I was asked to contribute to Discover Society magazine’s March edition on Feminism, Then and Now. Here is an extract.
“Motherhood has been a minefield for feminism since the inception of the women’s movement. We have fought for reproductive freedom, we have pushed for economic equality, we have called for universal childcare and we have worked towards greater success in the ‘public sphere’.
However, we remain faced with one problem. There remain a sizeable proportion of mothers who actually want to care for their families. Not all mothers want to be liberated from mothering their children. Those who take time out of the workforce are penalised financially; and those who return to employment against their wishes face strain of a double shift.
We refuse to see that what mothers do in reproducing the human race and caring for vulnerable, dependent children is important and necessary work. Indeed, ‘dependence’ has become a dirty word, rather than acknowledged as an intrinsic part of the human condition. Having children is not a lifestyle choice akin to keeping lizards: it is socially imperative to produce and raise the next generation…
… when jobs are being lost to automation; when wealth is accumulating in the 1%; when the workplace increasingly encroaches on family life; and when women remain at higher risk of poverty because they have cared for their families, feminism has to start to ask itself: are we ever going to find creative ways to protect, support and empower women beyond simply pushing for paid employment? We must start to recover some of the intellectual and creative verve of the original women’s movement: we have to return to discussing redistribution of wealth and the fair organisation of labour. The fact is, many mothers remain trapped by the market either as workers or as unwaged carers. We need to find ways to value care, to support carers, and put money into the pockets of those who sustain and nourish the human race. Mothers.”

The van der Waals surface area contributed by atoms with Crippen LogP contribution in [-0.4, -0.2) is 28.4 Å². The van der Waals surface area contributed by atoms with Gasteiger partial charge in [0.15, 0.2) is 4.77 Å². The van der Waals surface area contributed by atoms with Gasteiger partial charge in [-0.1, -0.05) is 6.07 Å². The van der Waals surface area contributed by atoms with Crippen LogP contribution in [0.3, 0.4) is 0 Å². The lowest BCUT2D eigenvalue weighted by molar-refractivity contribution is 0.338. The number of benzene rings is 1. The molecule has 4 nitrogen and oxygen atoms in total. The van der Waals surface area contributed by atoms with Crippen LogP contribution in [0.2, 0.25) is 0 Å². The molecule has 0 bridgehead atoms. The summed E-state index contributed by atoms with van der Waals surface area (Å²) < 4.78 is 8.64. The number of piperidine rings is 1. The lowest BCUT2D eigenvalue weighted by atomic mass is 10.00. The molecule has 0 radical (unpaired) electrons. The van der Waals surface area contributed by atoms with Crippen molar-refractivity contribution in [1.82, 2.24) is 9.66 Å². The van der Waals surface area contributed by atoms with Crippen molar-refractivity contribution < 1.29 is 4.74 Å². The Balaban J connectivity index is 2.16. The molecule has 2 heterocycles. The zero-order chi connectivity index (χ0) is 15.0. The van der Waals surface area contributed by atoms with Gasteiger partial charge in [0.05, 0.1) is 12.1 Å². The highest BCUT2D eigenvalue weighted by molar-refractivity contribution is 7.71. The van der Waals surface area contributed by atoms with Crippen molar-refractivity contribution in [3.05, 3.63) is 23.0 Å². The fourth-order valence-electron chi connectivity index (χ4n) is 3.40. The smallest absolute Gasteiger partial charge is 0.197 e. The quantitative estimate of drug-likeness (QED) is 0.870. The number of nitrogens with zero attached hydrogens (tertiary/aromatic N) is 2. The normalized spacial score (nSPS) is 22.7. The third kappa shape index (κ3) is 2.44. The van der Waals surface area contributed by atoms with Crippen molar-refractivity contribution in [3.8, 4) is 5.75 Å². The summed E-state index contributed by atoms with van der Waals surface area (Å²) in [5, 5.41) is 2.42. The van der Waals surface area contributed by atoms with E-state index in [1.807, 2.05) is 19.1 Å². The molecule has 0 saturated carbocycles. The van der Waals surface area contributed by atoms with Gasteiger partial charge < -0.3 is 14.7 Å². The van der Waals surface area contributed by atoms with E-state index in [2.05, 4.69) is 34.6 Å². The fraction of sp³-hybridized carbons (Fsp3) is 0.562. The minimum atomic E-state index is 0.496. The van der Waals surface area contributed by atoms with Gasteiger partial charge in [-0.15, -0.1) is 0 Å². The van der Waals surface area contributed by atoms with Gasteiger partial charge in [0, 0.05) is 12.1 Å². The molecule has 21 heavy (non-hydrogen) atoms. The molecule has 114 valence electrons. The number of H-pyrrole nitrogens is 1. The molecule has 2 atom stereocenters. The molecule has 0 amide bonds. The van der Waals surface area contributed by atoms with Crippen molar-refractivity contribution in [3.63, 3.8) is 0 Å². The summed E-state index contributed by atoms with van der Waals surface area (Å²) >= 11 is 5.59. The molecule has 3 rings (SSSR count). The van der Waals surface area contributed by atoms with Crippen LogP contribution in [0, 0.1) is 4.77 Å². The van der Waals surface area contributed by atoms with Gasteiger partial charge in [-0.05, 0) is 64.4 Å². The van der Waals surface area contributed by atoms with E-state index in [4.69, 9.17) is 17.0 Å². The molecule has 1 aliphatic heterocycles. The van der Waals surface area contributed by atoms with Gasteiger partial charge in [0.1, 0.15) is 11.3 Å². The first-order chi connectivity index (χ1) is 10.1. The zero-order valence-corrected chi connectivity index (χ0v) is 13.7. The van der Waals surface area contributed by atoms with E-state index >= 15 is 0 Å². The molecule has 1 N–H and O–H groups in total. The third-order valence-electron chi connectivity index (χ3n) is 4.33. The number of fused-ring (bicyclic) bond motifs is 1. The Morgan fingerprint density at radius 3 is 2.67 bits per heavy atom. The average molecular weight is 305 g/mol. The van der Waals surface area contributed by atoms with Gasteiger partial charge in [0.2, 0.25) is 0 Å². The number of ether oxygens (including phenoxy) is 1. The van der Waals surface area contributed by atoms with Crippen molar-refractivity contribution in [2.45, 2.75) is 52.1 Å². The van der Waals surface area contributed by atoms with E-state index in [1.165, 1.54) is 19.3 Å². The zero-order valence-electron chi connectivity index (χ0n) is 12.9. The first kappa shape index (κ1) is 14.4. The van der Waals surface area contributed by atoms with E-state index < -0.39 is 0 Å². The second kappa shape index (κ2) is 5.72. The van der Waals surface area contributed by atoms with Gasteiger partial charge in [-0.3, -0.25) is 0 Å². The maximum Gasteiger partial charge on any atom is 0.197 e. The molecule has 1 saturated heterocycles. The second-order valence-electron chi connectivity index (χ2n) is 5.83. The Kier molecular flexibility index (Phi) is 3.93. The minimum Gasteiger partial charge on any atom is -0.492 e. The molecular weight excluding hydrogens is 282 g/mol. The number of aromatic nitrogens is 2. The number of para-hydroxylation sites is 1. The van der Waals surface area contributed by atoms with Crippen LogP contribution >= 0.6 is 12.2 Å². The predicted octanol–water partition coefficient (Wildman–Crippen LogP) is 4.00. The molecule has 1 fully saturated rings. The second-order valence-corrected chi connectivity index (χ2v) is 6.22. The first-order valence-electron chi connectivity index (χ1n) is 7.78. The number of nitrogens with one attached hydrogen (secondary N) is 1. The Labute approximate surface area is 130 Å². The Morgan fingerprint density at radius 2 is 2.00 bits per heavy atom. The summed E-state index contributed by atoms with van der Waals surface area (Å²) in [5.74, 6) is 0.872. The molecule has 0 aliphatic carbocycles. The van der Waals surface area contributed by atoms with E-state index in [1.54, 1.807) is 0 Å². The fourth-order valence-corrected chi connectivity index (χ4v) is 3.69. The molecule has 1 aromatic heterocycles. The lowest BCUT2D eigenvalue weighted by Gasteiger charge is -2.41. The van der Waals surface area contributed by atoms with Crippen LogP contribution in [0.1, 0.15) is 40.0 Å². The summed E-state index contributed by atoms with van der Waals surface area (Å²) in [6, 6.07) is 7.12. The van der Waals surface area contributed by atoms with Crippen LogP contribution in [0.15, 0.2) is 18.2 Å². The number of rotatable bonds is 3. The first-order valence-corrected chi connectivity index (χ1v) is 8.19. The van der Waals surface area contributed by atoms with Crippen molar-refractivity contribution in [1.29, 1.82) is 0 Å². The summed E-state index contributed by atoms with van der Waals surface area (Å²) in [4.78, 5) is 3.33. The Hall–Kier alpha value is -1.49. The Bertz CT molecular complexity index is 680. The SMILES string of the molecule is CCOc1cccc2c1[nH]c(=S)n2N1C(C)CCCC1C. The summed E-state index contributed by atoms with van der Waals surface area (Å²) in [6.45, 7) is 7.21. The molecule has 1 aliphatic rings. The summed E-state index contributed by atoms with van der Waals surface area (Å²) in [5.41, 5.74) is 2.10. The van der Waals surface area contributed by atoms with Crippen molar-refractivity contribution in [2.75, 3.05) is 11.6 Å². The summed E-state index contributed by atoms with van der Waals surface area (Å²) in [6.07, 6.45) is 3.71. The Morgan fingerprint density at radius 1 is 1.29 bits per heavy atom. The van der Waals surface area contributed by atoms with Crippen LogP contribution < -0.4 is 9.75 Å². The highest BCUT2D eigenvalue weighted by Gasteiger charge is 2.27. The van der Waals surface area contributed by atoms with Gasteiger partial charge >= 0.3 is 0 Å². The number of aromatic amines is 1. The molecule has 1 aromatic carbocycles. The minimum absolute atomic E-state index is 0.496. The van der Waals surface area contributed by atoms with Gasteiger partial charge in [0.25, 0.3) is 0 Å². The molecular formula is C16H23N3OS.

For the rest of the article, see HERE.
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